Tuesday morning on Twitter, I threw out this question: Who would you rather have for the 2013-14 college basketball season — senior Doug McDermott or freshman Andrew Wiggins, who announced he’s going to Kansas.
In June 2014, Wiggins is likely to go No. 1 in the NBA Draft. The same night, McDermott is likely to go in the 20s or 30s. Their careers will veer in very different directions. But that’s the NBA. Who will be better in this college season?
Here’s a sampling of responses:
Aaron Boni: “I love dougie fresh, but wiggins all day”
Zach Isherwood: “McDermott no question”
Mike Thielen: “easily Wiggins.”
David Berliner: “Dougie. U know what u have.”
Greg Hill: “Wiggins by a mile.”
Jake Immink: “McDermott. Mclemore may be the number one pick this year. And he failed to show up in half the games. Can’t trust freshman.”
David Vifquain: “Wiggins. Obviously.”
Josh Sims: “McDermott. Even guys like Kyrie Irving struggle as freshmen. Coming from someone who thinks McDermott washes out of NBA in 2y”
Erik Cartwright: “a future #1 pick, one of a kind player vs. a 2nd round draft pick?? I’ll take the afternoon off to ponder this…..”
Justin Van Dyke: “I’m a Nebrasketball fan but I’d go with McDermott. He’s a 2 time All-American and a top 5 player in the country.”
To me, it’s a fascinating debate. Would you rather have a proven college superstar with limited pro potential who’s entering a major conference for the first time? Or a sure-fire NBA stud who will surely be one-and-done?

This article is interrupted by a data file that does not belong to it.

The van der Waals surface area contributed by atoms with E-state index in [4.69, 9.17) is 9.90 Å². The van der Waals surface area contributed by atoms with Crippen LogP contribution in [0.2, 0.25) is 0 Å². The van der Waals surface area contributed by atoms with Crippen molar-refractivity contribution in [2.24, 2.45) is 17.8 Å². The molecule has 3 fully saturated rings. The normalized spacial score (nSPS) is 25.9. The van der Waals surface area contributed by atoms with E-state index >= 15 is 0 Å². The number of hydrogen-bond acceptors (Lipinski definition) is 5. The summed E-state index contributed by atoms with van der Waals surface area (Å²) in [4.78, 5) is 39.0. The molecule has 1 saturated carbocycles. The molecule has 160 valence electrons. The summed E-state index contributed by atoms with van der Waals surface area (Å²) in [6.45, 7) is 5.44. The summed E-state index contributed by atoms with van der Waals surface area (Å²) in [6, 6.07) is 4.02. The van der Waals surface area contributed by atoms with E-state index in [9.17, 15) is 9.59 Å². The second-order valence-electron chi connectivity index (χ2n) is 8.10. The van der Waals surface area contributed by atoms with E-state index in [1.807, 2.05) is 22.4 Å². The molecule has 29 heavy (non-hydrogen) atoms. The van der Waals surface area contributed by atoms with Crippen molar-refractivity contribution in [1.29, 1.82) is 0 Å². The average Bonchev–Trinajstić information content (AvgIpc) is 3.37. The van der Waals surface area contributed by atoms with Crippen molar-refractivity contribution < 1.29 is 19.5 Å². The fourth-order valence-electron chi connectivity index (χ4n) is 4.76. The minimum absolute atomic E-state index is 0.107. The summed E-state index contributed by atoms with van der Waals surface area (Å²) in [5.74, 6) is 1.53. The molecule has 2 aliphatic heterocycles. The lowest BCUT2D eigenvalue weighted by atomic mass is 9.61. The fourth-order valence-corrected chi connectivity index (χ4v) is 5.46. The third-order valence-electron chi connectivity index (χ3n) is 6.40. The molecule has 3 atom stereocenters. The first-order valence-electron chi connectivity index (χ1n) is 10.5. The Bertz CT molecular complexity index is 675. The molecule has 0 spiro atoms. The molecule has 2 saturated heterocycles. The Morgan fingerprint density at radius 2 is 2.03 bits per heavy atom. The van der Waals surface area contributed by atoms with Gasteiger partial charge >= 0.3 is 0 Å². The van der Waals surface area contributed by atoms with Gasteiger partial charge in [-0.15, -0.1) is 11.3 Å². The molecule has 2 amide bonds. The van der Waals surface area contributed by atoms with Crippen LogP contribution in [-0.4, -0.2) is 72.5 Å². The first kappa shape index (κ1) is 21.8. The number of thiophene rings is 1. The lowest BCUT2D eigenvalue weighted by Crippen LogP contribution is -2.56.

My first inkling is to favor Wiggins — here’s one of his highlight films. But take a closer look at the No. 1 high school players in the last eight recruiting classes (since the NBA demanded these guys go to college for a year).
2012: Shabazz Muhammad
2011: Austin Rivers
2010: Josh Selby
2009: John Wall
2008: B.J. Mullens
2007: Michael Beasley
2006: Greg Oden
Only Wall and Beasley were first-team All-Americans. Oden was second-team.
* For the record, Kevin Durant was the No. 2 high school player in ’06, behind Oden, and did earn first-team All-America. The other one-and-dones to be first-team selections: Kevin Love in ’08 and Anthony Davis in ’12. Jared Sullinger was first-team in ’11, but returned for his sophomore year.
By all accounts, Andrew Wiggins is prepared to shine. But that doesn’t mean he won’t experience growing pains. Remember Harrison Barnes, a preseason first-team All-American before he ever played a game? Barnes wasn’t even first-team All-ACC as a freshman.